April 15, 2024
Florida prosecutors filed corruption charges Tuesday against a Miami-Dade County commissioner who surrendered himself to authorities earlier in the day in response to an arrest warrant.

Florida prosecutors filed corruption charges Tuesday against a Miami-Dade County commissioner who surrendered himself to authorities earlier in the day in response to an arrest warrant.

Joe Martinez, 64, who has been mulling a run for sheriff, is accused of accepting $15,000 from a store owner in exchange for backing legislation to benefit the business owner and his landlord. Martinez is facing one count of unlawful compensation and one count of a conspiracy to commit unlawful compensation. Each charge carries up to five years behind bars.

MIAMI PROPOSAL FOR HOMELESS ENCAMPMENT ON ISLAND CAUSES STIR

“Under Florida law, these acts, even if they were solicitations rather than transactions, constitute the felony of unlawful compensation,” State Attorney Katherine Fernandez Rundle said during a press conference Tuesday. “Government officials who use their position and stature for private purposes always undermines the confidence of voters and taxpayers.”

Jorge Negrin, who owns Extra Supermarket, and his landlord Sergio Delgado were facing a bevy of fines for stationing too many storage units on their property. Martinez unsuccessfully fought for legislation to ease restrictions on the storage unit, prosecutors said.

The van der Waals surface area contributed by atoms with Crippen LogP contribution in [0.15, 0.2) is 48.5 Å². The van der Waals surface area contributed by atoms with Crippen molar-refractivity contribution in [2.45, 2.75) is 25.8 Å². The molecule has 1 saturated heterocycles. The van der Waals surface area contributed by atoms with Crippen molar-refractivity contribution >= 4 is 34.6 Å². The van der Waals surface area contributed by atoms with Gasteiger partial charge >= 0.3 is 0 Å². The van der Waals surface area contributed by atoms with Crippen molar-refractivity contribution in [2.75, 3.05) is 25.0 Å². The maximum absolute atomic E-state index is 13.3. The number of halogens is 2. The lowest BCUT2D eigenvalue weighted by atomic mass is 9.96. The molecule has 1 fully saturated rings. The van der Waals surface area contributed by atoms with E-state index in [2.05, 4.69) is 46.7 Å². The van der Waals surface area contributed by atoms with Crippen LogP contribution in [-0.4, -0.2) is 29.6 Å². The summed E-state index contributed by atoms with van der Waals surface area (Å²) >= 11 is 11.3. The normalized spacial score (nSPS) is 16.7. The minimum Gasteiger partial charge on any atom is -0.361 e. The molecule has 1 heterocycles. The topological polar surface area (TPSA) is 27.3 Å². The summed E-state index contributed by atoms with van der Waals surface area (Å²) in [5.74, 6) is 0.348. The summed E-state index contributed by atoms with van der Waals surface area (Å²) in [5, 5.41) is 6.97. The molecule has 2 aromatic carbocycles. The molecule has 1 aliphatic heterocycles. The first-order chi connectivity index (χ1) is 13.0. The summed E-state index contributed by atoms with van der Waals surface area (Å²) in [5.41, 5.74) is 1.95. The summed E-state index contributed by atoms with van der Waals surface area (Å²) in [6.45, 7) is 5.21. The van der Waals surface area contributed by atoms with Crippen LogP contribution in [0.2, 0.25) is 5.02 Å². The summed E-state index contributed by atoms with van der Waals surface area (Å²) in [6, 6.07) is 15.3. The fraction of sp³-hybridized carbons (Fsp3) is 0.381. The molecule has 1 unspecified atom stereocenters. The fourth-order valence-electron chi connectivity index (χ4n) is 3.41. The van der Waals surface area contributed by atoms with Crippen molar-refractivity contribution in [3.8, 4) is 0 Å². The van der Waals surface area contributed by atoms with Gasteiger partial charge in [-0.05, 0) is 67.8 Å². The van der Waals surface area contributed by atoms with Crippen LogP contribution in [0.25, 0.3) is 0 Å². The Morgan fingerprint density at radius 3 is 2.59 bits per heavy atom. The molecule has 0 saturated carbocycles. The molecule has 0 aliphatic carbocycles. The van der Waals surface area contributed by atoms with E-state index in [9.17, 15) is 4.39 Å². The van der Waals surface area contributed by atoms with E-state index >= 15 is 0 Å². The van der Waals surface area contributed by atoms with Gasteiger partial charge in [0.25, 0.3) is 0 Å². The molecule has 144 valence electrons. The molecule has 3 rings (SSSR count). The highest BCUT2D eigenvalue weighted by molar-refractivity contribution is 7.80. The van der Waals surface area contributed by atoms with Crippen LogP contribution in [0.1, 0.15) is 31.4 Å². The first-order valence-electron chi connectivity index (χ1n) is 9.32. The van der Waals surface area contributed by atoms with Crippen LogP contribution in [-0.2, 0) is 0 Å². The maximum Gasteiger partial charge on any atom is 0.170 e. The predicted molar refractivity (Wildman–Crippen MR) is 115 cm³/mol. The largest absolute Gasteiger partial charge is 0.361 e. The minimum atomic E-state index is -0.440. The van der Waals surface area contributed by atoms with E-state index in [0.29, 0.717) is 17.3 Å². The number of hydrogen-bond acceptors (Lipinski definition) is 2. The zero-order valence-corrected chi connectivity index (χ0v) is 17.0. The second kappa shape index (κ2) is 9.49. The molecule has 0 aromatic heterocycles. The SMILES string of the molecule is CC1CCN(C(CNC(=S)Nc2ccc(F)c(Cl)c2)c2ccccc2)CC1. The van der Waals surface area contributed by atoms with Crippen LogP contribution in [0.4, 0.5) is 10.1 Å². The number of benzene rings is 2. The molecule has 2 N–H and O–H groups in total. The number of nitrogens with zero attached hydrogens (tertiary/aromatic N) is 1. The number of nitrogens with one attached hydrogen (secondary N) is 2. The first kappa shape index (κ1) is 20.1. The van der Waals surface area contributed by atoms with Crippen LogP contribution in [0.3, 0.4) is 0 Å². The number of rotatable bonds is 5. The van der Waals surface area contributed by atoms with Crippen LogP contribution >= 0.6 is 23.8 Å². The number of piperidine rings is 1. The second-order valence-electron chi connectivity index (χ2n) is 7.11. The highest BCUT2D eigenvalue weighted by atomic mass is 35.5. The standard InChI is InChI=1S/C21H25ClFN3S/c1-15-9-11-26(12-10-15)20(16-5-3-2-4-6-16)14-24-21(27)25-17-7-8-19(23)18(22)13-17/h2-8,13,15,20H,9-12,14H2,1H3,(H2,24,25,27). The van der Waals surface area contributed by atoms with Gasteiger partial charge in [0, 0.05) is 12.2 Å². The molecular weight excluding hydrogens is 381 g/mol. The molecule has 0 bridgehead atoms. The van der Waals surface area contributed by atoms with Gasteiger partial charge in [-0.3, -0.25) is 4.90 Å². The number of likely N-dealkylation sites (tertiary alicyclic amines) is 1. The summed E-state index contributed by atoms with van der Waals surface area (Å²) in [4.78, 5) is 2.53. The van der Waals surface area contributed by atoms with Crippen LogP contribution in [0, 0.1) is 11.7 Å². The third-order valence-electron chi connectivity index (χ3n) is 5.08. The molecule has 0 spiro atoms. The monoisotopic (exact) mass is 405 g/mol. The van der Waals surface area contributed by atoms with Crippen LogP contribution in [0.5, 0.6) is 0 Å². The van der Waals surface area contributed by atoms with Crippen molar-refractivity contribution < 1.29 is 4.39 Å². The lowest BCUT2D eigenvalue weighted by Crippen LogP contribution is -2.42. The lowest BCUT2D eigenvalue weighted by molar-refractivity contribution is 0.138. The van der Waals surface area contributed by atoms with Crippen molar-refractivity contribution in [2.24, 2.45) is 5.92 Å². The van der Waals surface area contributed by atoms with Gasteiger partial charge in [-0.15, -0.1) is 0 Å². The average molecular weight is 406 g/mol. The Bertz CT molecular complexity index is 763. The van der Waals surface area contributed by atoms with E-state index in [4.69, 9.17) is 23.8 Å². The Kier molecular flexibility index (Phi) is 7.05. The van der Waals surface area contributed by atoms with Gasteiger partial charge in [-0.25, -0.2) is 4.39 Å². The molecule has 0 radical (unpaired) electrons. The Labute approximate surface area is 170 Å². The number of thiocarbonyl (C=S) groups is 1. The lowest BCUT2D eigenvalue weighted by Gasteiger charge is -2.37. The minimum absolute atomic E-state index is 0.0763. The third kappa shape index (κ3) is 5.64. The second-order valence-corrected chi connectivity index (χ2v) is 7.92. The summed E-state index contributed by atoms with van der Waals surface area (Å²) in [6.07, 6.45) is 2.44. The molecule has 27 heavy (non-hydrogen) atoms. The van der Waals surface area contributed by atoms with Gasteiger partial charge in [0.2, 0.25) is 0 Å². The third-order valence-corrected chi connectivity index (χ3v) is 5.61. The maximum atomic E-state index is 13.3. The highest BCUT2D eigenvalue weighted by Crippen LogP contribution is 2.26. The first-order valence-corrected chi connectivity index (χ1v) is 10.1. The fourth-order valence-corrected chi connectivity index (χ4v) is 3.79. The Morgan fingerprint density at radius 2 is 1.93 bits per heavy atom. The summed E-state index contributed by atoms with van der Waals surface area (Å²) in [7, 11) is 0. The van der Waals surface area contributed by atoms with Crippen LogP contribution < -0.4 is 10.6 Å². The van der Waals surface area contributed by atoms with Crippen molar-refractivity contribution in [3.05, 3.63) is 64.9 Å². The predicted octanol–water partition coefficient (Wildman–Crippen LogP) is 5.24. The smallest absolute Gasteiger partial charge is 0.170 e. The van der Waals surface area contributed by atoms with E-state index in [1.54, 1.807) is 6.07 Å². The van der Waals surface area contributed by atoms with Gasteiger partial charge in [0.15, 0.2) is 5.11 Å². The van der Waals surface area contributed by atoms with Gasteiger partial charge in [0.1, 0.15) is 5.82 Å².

Commissioner-Corruption Charges
This photo provided by Miami-Dade County shows Joe Martinez. Martinez, who has served on the County Commission off and on since 2000, is charged with unlawful compensation and conspiracy to commit unlawful compensation, according to an arrest warrant. Both are third-degree felonies punishable by up to five years in prison each. Martinez, 64, surrendered at a county jail Tuesday, Aug. 30, 2022, and has already pledged to fight the charges. (Miami-Dade County via AP)

Rundle cited a slew of communications between Negrin, Martinez, and Delgado when she outlined the case against the county commissioner. Martinez accepted three payments of $5,000 between late 2016 and early 2017, according to Rundle.

“Martinez and his staff reportedly led Delgado to believe that new container legislation was forthcoming and that it would benefit directly Delgado’s property and his tenants while also relieving Delgado of the existing fines and fees,” she said during a press conference Tuesday.

When questioned by the Miami-Dade County Inspector General’s Office, Martinez denied knowing who Delgado was and “did not recall the reason” why he received the payments, Rundle added. He failed to disclose the payments as a gift. An anonymous complaint sparked the inquiry, and COVID-19 delayed prosecution, authorities said.

Martinez held a seat on the county commission between 2000 and 2012 and then from 2016 to the present, according to Florida Politics. During the hiatus, he unsuccessfully vied for mayor and then for Congress. A former police lieutenant who served in the police force for 17 years, Martinez was eyeing a bid for Miami-Dade sheriff in 2024, the Associated Press reported.

CLICK HERE TO READ MORE FROM THE WASHINGTON EXAMINER

Rundle denied that Martinez’s political prospects affected the decision to charge him. Ben Kuehne, a lawyer for Martinez, argued that prosecutors harbored political motivations when bringing the charges against him.

“For now, Commissioner Martinez makes clear that he is innocent of any wrongdoing and intends to aggressively work to clear his name,” Kuehne said, per the Associated Press.

Leave a Reply